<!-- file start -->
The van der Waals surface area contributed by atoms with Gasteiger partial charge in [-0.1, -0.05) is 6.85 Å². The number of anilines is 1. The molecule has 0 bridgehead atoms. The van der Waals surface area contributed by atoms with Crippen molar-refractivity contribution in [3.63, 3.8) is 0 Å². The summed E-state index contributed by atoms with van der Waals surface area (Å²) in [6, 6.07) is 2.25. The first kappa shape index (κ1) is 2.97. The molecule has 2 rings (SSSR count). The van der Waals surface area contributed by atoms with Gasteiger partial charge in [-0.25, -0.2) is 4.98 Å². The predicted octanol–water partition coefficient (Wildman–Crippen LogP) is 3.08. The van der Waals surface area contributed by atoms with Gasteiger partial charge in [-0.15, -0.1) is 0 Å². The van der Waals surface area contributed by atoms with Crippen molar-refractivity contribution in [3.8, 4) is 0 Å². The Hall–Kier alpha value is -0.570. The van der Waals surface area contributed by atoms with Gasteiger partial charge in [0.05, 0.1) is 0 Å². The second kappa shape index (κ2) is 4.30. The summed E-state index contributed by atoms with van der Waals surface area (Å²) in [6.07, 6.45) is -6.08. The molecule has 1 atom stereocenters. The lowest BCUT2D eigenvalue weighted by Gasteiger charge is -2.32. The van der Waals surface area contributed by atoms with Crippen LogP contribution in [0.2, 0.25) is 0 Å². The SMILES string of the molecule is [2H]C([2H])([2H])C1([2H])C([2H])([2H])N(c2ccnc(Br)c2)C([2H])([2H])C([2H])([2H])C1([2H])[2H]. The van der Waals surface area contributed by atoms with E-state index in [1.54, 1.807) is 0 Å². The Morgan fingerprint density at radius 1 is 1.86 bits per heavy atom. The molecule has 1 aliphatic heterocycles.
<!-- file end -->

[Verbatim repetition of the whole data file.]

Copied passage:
The van der Waals surface area contributed by atoms with Gasteiger partial charge in [-0.1, -0.05) is 6.85 Å². The number of anilines is 1. The molecule has 0 bridgehead atoms. The van der Waals surface area contributed by atoms with Crippen molar-refractivity contribution in [3.63, 3.8) is 0 Å². The summed E-state index contributed by atoms with van der Waals surface area (Å²) in [6, 6.07) is 2.25. The first kappa shape index (κ1) is 2.97. The molecule has 2 rings (SSSR count). The van der Waals surface area contributed by atoms with Gasteiger partial charge in [-0.25, -0.2) is 4.98 Å². The predicted octanol–water partition coefficient (Wildman–Crippen LogP) is 3.08. The van der Waals surface area contributed by atoms with Gasteiger partial charge in [-0.15, -0.1) is 0 Å². The van der Waals surface area contributed by atoms with Crippen molar-refractivity contribution in [3.8, 4) is 0 Å². The Hall–Kier alpha value is -0.570. The van der Waals surface area contributed by atoms with Gasteiger partial charge in [0.05, 0.1) is 0 Å². The second kappa shape index (κ2) is 4.30. The summed E-state index contributed by atoms with van der Waals surface area (Å²) in [6.07, 6.45) is -6.08. The molecule has 1 atom stereocenters. The lowest BCUT2D eigenvalue weighted by Gasteiger charge is -2.32. The van der Waals surface area contributed by atoms with Crippen LogP contribution in [0.2, 0.25) is 0 Å². The SMILES string of the molecule is [2H]C([2H])([2H])C1([2H])C([2H])([2H])N(c2ccnc(Br)c2)C([2H])([2H])C([2H])([2H])C1([2H])[2H]. The van der Waals surface area contributed by atoms with E-state index in [1.54, 1.807) is 0 Å². The Morgan fingerprint density at radius 1 is 1.86 bits per heavy atom. The molecule has 1 aliphatic heterocycles.